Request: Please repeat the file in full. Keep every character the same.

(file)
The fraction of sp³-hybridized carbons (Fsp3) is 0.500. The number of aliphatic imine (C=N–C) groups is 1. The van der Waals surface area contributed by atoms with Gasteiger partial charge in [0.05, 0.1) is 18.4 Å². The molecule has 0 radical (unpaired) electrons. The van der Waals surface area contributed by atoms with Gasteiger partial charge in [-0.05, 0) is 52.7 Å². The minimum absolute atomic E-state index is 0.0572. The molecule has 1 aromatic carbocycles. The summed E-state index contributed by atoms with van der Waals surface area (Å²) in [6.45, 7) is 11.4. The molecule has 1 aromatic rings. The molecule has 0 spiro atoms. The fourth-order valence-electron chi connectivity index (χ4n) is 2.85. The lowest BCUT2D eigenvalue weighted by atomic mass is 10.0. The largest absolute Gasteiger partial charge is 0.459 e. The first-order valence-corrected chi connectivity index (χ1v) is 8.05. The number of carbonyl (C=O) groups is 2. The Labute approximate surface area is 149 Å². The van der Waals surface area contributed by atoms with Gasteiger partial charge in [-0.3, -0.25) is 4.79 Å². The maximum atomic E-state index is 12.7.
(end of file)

The fraction of sp³-hybridized carbons (Fsp3) is 0.500. The number of aliphatic imine (C=N–C) groups is 1. The van der Waals surface area contributed by atoms with Gasteiger partial charge in [0.05, 0.1) is 18.4 Å². The molecule has 0 radical (unpaired) electrons. The van der Waals surface area contributed by atoms with Gasteiger partial charge in [-0.05, 0) is 52.7 Å². The minimum absolute atomic E-state index is 0.0572. The molecule has 1 aromatic carbocycles. The summed E-state index contributed by atoms with van der Waals surface area (Å²) in [6.45, 7) is 11.4. The molecule has 1 aromatic rings. The molecule has 0 spiro atoms. The fourth-order valence-electron chi connectivity index (χ4n) is 2.85. The lowest BCUT2D eigenvalue weighted by atomic mass is 10.0. The largest absolute Gasteiger partial charge is 0.459 e. The first-order valence-corrected chi connectivity index (χ1v) is 8.05. The number of carbonyl (C=O) groups is 2. The Labute approximate surface area is 149 Å². The van der Waals surface area contributed by atoms with Gasteiger partial charge in [-0.3, -0.25) is 4.79 Å². The maximum atomic E-state index is 12.7.